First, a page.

“Australia is very fortunate among its international counterparts, in that we are one of the few countries which currently collects all international funds transfers, into or out of Australia,” Schmidt told lawmakers. “At some point, a person will be purchasing bitcoin using Australian dollars, for example, and then if they are dealing in substances or services, will want to convert those bitcoins back into the legitimate currencies of where ever they are, so they can gain the benefit of them.”
By using international funds transfers instructions and “other intelligence sources,” Austrac claims to be able to track Bitcoin-to-AUD conversions anywhere across the globe.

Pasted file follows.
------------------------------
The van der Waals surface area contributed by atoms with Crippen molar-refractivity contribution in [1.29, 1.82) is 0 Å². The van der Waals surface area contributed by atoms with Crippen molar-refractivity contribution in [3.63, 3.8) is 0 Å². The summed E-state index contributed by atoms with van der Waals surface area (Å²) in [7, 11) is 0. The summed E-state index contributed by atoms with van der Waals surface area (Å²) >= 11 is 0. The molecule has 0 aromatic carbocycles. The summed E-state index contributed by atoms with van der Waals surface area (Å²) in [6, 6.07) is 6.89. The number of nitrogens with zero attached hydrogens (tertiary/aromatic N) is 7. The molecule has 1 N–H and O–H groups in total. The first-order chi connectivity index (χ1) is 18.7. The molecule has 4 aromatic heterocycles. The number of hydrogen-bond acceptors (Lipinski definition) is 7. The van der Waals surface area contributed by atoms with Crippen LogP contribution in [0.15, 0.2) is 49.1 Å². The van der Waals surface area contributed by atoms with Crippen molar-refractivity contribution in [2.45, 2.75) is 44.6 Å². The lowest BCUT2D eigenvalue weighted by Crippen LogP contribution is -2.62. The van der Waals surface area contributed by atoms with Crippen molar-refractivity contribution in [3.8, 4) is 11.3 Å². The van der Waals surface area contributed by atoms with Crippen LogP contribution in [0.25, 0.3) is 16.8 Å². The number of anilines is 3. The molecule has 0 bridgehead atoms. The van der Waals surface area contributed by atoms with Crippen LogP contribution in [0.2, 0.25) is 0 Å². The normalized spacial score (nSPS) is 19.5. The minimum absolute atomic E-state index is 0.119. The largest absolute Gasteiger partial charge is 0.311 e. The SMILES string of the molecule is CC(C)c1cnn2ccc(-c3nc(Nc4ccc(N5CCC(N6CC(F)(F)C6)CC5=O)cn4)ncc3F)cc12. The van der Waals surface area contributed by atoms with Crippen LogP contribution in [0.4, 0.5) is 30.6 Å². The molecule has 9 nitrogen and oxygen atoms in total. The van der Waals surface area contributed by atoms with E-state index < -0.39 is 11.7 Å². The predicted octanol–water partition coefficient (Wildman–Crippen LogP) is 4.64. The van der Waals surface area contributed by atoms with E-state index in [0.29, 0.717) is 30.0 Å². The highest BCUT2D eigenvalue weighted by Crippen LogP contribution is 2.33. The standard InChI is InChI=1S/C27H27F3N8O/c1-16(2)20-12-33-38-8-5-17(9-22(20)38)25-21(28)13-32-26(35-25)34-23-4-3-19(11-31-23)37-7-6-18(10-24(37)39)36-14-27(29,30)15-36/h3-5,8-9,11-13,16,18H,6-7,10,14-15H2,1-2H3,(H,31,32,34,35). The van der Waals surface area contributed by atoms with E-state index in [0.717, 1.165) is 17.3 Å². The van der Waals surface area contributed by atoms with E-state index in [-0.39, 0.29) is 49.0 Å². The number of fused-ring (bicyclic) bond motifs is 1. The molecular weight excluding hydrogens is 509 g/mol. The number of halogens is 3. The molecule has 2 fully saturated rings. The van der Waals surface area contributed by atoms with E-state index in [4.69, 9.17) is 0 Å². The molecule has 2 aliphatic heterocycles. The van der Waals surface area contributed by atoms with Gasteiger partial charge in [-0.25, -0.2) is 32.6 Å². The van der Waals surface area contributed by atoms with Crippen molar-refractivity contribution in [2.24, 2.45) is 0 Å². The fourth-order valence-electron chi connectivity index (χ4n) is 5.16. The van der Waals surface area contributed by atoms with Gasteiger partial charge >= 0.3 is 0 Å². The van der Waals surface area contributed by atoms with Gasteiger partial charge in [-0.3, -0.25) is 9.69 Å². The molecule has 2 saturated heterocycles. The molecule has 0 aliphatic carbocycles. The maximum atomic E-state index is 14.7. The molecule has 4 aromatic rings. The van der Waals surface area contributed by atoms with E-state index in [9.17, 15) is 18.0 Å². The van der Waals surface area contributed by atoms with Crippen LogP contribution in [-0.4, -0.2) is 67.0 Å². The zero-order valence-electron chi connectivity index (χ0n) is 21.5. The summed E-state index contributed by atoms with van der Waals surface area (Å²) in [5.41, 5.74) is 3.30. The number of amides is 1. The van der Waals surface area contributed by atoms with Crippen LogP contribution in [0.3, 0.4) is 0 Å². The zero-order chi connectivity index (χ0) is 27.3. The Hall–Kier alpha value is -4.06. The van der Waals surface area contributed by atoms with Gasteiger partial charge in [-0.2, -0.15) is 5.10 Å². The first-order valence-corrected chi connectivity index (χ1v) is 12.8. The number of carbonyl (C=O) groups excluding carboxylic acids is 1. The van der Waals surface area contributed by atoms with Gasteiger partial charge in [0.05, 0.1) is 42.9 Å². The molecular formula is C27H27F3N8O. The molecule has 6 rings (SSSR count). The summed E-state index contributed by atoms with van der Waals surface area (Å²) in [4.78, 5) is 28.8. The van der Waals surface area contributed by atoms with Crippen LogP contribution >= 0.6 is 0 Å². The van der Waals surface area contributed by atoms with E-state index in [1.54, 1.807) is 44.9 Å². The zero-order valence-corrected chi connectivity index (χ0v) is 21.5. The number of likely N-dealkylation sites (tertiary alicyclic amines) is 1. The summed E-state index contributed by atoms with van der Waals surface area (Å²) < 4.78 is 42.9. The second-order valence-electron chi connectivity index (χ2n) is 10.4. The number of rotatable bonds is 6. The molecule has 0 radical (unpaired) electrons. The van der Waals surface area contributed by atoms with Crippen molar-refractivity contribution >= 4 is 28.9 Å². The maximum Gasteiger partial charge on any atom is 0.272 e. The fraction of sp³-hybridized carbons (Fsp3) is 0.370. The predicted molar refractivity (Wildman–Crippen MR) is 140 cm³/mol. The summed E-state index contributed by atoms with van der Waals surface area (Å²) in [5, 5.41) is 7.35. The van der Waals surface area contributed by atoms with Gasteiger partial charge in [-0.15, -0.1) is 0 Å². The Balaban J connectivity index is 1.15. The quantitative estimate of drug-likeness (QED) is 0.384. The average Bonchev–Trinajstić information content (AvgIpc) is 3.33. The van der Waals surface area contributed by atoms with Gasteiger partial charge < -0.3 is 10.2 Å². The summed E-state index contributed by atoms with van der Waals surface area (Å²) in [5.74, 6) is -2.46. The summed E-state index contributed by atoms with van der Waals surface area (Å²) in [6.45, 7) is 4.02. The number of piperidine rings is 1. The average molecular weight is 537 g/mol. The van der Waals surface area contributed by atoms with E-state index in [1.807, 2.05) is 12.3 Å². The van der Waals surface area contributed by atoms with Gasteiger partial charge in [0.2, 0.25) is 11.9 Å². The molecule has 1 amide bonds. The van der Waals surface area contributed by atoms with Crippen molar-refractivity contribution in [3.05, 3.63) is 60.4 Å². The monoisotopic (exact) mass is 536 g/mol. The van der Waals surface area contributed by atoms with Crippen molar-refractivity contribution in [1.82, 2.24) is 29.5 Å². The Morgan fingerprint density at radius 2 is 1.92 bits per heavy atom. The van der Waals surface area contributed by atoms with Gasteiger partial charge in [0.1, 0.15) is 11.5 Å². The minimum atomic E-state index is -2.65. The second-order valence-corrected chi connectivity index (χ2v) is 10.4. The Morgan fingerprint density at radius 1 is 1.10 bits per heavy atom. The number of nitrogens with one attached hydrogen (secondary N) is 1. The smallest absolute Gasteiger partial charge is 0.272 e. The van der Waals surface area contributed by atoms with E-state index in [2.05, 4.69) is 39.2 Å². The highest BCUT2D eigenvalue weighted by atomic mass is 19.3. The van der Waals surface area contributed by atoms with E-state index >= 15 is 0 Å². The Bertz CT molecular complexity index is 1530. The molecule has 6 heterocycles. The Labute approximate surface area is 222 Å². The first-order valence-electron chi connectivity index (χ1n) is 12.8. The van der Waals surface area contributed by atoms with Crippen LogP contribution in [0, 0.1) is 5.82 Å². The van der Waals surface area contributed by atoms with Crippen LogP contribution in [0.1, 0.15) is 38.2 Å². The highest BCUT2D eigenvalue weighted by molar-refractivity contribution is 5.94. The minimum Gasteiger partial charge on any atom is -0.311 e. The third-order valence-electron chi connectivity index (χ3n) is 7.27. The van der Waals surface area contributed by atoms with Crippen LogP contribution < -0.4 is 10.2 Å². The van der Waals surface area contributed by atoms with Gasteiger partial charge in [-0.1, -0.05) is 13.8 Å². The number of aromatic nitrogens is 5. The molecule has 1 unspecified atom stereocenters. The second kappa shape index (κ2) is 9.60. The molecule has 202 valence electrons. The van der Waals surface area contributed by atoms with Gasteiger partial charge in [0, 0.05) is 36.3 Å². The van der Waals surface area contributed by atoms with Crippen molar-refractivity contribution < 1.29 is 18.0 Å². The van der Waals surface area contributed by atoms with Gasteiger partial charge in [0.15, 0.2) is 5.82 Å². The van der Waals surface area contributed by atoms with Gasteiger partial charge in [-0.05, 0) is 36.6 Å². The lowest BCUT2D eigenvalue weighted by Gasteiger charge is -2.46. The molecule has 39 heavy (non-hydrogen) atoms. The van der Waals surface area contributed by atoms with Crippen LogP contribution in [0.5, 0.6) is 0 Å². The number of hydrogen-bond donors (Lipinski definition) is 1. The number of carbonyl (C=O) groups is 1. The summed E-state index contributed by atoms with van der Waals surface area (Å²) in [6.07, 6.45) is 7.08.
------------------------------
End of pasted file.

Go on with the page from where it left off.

Schmidt’s agency appears to have a neutral view of Bitcoin, currently treating the cryptocurrency much the same as a commodity like gold. He did note, however, that the agency is linking Bitcoin/AUD transactions to relevant illegal transactions, including at least one case where such a conversion was tried to a drug shipment.
According to ZDNet, some key parts of the Bitcoin ecosystem are still outside of Austrac’s view.
Schmidt did say that Austrac was not able to quantify, even within an order of magnitude, the size of the bitcoin market in Australia, and that the agency does not consider bitcoin to pose a major threat.
… “[At] this point in time, when you consider all the existing threats we face from the criminal perspective, [Bitcoin is] not top of the list.”